Lies, damned lies, and statistics

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Poverty wages

To say that poverty-level wages exist in France could be seen as being overly bleak. Certainly a quick look at INSEE'’s statistics would tend to confirm that view. In its October “'Conjuncture in France”' report, the institute makes a forecast that could create this illusion: "All in all, household purchasing power should grow at a rate of around 0.5% per quarter over H2 2010."

An initial reaction could be to say that 0.5% is not much but it is better than nothing, particularly regarding the fact that, for the whole of 2010, it would bring the rise in purchasing power to 1.3%. Nevertheless, these figures are deceptive, because this measure of purchasing power uses gross available income and is affected by the increase in the economically active population. It does not, therefore, reflect the real purchasing power as experienced by households.

The only way to elucidate true purchasing power would be to look at the two other indices INSEE uses: purchasing power by unit of consumption; and purchasing power per household. INSEE has not yet calculated these: they will only be available in its year-end review. But we already know that these figures would be far lower, probably around 0.4% for the first and around zero for the second. This means that in France, people are currently experiencing near-stagnation of their purchasing power.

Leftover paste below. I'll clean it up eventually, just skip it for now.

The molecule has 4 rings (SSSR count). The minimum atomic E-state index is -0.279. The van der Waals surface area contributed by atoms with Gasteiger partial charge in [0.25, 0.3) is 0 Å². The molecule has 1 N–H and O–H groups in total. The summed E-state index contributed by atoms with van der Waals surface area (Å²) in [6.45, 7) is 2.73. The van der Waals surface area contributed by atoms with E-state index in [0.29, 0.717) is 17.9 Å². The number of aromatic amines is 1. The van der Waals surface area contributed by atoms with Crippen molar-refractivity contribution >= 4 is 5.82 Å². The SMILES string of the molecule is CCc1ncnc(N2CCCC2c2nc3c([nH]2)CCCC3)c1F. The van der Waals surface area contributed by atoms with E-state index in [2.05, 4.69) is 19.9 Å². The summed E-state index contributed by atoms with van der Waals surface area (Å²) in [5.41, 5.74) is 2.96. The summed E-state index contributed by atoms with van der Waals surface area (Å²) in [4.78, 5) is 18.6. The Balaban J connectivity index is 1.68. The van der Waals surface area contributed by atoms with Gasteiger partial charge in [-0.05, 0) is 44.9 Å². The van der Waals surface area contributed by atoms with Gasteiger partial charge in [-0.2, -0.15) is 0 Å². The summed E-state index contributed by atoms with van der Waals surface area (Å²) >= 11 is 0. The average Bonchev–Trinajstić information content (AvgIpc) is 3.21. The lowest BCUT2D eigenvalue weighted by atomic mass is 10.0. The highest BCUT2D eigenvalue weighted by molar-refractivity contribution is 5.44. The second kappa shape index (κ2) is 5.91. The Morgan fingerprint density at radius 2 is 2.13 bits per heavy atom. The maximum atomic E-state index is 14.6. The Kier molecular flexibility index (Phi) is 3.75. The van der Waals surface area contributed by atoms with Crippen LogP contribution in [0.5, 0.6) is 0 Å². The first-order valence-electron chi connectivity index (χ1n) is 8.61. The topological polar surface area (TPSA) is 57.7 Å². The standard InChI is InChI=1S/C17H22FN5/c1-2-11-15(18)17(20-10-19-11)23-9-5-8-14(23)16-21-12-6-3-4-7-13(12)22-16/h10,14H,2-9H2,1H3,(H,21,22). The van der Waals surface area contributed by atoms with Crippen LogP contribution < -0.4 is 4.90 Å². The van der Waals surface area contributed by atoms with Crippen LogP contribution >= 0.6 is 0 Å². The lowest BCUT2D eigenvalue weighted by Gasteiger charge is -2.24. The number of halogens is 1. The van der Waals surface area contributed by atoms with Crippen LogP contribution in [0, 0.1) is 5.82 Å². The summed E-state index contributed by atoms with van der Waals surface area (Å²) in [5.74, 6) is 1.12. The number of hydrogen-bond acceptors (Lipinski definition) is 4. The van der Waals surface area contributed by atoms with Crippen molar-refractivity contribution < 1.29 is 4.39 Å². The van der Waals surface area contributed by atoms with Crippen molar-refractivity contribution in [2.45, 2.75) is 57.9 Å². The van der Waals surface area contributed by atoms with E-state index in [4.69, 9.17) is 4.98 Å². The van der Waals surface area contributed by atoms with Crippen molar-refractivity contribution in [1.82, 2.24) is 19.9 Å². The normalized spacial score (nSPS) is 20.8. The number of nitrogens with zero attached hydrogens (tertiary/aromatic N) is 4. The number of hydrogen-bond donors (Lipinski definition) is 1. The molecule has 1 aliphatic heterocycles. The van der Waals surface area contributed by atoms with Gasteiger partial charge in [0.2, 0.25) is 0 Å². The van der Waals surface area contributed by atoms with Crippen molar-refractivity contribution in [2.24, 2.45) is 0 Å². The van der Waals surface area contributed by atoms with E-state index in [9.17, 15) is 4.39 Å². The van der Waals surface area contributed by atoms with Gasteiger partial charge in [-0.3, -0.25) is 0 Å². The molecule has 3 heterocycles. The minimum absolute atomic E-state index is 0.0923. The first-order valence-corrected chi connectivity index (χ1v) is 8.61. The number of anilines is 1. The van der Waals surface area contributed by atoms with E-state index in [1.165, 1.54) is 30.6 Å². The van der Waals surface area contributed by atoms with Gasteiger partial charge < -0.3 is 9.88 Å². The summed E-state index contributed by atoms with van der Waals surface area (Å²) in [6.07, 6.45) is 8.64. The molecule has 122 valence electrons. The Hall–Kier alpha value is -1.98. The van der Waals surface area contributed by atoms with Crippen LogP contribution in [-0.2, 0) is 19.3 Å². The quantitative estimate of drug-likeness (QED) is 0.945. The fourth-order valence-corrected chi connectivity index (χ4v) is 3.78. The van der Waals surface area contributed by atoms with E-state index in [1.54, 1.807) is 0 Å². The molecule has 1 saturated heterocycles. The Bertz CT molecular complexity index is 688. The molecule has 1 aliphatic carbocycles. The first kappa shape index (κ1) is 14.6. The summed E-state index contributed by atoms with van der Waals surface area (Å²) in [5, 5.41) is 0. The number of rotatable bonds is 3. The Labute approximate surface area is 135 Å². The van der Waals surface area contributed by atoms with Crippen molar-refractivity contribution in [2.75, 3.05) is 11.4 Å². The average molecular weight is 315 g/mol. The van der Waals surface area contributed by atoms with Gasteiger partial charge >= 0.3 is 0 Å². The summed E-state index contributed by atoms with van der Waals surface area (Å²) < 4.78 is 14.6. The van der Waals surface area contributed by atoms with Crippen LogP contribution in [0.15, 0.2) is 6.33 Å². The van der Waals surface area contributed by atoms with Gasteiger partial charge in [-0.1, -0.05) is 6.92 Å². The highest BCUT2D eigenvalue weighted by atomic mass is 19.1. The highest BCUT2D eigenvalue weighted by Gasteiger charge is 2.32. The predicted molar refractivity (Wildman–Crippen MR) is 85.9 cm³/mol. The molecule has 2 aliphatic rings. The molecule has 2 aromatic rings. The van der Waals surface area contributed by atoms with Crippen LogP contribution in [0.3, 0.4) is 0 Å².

But again, such figures, which are based on variations as opposed to absolute values, only give a very partial impression of the social suffering that many people currently endure. This is set out in another INSEE report1 that contains some alarming figures.

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Firstly it shows that, in 2008, there was 13% of the French population that lived below the poverty line. But it also contains another, even more spectacular figure: the median annual income in France was 18,990 euros [about $26,000 or £16,440]. This implies that half the population lives on less than €1,582 [around $2,170 or £1,370] per month. Here is a truer picture of the other divide that is sapping French society. France is a wealthy country that panders to its richest citizens but mistreats its salaried workers.

The government’s social and economic plans should be seen in the light of all these figures, whether it be the austerity measures of the 2011 finance bill or the raising of the retirement age, a measure that protects capital and oppresses the workforce. Figures, nevertheless, that give only an imperfect picture of the country’s simmering social unrest.


1: "Living Standards in 2008", published on October 1 2010, is currently only available in French on INSEE’s web site.

English version: Sue Landau


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